Papers I Read Notes and Summaries

Distilling the Knowledge in a Neural Network


  • In machine learning, it is common to train a single large model (with a large number of parameters) or ensemble of multiple smaller models using the same dataset.

  • While such large models help to improve the performance of the system, they also make it difficult and computationally expensive to deploy the system.

  • The paper proposes to transfer the knowledge from such “cumbersome” models into a single, “simpler” model which is more suitable for deployment. This transfer of knowledge is referred to as “distillation”.

  • Link to the paper


  • Train the cumbersome model using the given training data in the usual way.

  • Train the simpler, distilled model using the class probabilities (from the cumbersome model) as the soft target. Thus, the simpler model is trained to generalise the same way as the cumbersome model.

  • If the soft targets have high entropy, they provide much more information than the hard targets and the gradient (between training examples) would vary lesser.

  • One approach is to minimise the L2 difference between logits produced by the cumbersome model and the simpler model. This approach was pursued by Buciluǎ et al.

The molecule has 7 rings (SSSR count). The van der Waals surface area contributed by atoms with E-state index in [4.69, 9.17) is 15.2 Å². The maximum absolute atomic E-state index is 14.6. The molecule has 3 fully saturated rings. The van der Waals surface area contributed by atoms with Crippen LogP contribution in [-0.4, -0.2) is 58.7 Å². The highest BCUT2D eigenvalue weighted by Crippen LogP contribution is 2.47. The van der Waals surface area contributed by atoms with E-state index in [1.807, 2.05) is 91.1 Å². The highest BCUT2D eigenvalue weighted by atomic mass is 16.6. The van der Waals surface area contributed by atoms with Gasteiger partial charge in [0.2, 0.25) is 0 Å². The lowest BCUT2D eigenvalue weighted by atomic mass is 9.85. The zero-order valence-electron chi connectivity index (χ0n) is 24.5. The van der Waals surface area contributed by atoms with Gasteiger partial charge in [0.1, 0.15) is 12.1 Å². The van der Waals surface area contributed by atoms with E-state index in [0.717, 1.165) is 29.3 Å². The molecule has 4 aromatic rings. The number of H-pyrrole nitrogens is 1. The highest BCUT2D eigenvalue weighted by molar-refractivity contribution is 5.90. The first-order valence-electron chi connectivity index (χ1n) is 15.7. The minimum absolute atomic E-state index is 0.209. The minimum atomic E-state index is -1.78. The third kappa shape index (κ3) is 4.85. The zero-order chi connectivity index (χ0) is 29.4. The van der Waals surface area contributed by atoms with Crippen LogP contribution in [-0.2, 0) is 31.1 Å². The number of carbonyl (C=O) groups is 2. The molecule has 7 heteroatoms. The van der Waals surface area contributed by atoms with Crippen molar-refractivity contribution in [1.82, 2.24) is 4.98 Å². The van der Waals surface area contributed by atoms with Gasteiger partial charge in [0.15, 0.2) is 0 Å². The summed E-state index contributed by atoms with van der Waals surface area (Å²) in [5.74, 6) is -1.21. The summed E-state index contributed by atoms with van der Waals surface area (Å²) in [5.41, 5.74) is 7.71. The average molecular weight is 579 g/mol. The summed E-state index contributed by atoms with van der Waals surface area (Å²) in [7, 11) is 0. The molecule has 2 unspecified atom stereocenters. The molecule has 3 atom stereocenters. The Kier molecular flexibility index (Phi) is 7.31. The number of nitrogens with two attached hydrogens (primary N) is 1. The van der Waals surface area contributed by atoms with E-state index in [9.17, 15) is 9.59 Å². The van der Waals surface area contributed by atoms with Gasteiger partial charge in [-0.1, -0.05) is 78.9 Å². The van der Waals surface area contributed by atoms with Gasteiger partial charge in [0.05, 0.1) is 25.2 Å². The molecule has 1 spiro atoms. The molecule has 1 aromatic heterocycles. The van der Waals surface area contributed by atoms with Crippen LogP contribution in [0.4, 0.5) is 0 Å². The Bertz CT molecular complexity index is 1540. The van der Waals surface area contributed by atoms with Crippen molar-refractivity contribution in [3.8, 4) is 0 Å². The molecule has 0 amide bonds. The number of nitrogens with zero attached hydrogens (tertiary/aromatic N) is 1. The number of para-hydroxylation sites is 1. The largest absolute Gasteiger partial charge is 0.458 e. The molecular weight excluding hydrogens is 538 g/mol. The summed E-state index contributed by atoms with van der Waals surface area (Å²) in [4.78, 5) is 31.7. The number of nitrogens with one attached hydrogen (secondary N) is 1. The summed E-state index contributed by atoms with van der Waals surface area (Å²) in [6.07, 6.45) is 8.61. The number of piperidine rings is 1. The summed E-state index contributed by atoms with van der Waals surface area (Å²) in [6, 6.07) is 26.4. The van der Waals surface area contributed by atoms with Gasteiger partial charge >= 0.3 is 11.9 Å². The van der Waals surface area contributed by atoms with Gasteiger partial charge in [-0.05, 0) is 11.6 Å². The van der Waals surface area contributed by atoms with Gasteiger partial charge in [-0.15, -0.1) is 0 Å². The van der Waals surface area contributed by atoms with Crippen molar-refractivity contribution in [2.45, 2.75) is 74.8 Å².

• The paper proposes a more general solution which they name “distillation”. The temperature of the final softmax is increased till the cumbersome model produces a set of soft targets (from the final softmax layer). These soft targets are then used to train the simpler model.

  • It also shows that the proposed approach is, in fact, a more general case of the first approach.


  • In the simplest setting, the cumbersome model is first trained with a high value of temperature and then the same temperature value is used to train the simpler model. The temperature is set to 1 when making predictions using the simpler model.

  • It helps to add an auxiliary objective function which corresponds to the cross-entropy loss with the correct labels. The second objective function should be given a much lower weight though. Further, the magnitude of the soft targets needs to be scaled by multiplying with the square of temperature.


  • The paper reports favourable results for distillation task for the following domains:

    • Image Classification (on MNIST dataset)

      • An extra experiment is performed where the simpler model is not shown any images of “3” but the model fails for only 133 cases out of 1010 cases involving “3”.
    • Automatic Speech Recognition (ASR)

      • An extra experiment is performed where the baseline model is trained using both hard targets and soft targets alternatively. Further, only 3% of the total dataset is used.

      • The model using hard targets overfits and has poor test accuracy while the model using soft targets does not overfit and gets much better test accuracy. This shows the regularizing effect of soft targets.

    • Training ensemble specialists for very large datasets (JFT dataset - an internal dataset at Google)

      • The experiment shows that while training a single large model would take a lot of time, the performance of the model can be improved by learning a small number of specialised networks (which are faster to train).

      • Though it is yet to be shown that the knowledge of such specialist models can be distilled back into a single model.